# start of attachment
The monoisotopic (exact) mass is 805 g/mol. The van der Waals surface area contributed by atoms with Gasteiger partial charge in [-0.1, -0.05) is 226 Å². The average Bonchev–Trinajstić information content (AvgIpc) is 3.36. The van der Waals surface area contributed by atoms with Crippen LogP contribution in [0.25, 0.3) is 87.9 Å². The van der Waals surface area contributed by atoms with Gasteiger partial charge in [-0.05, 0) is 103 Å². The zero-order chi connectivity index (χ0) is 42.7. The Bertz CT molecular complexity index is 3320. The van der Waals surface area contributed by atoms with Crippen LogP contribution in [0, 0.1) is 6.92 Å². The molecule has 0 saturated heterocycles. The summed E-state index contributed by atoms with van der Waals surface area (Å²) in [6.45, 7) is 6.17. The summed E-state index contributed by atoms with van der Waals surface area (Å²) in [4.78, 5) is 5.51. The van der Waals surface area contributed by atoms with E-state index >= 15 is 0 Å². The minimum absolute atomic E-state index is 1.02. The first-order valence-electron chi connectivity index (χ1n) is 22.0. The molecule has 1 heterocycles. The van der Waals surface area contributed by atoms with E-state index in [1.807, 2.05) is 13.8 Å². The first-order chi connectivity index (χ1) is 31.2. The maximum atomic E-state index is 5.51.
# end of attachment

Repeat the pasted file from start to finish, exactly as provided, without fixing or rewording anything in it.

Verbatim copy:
The monoisotopic (exact) mass is 805 g/mol. The van der Waals surface area contributed by atoms with Gasteiger partial charge in [-0.1, -0.05) is 226 Å². The average Bonchev–Trinajstić information content (AvgIpc) is 3.36. The van der Waals surface area contributed by atoms with Crippen LogP contribution in [0.25, 0.3) is 87.9 Å². The van der Waals surface area contributed by atoms with Gasteiger partial charge in [-0.05, 0) is 103 Å². The zero-order chi connectivity index (χ0) is 42.7. The Bertz CT molecular complexity index is 3320. The van der Waals surface area contributed by atoms with Crippen LogP contribution in [0, 0.1) is 6.92 Å². The molecule has 0 saturated heterocycles. The summed E-state index contributed by atoms with van der Waals surface area (Å²) in [6.45, 7) is 6.17. The summed E-state index contributed by atoms with van der Waals surface area (Å²) in [4.78, 5) is 5.51. The van der Waals surface area contributed by atoms with E-state index >= 15 is 0 Å². The minimum absolute atomic E-state index is 1.02. The first-order valence-electron chi connectivity index (χ1n) is 22.0. The molecule has 1 heterocycles. The van der Waals surface area contributed by atoms with E-state index in [1.807, 2.05) is 13.8 Å². The first-order chi connectivity index (χ1) is 31.2. The maximum atomic E-state index is 5.51.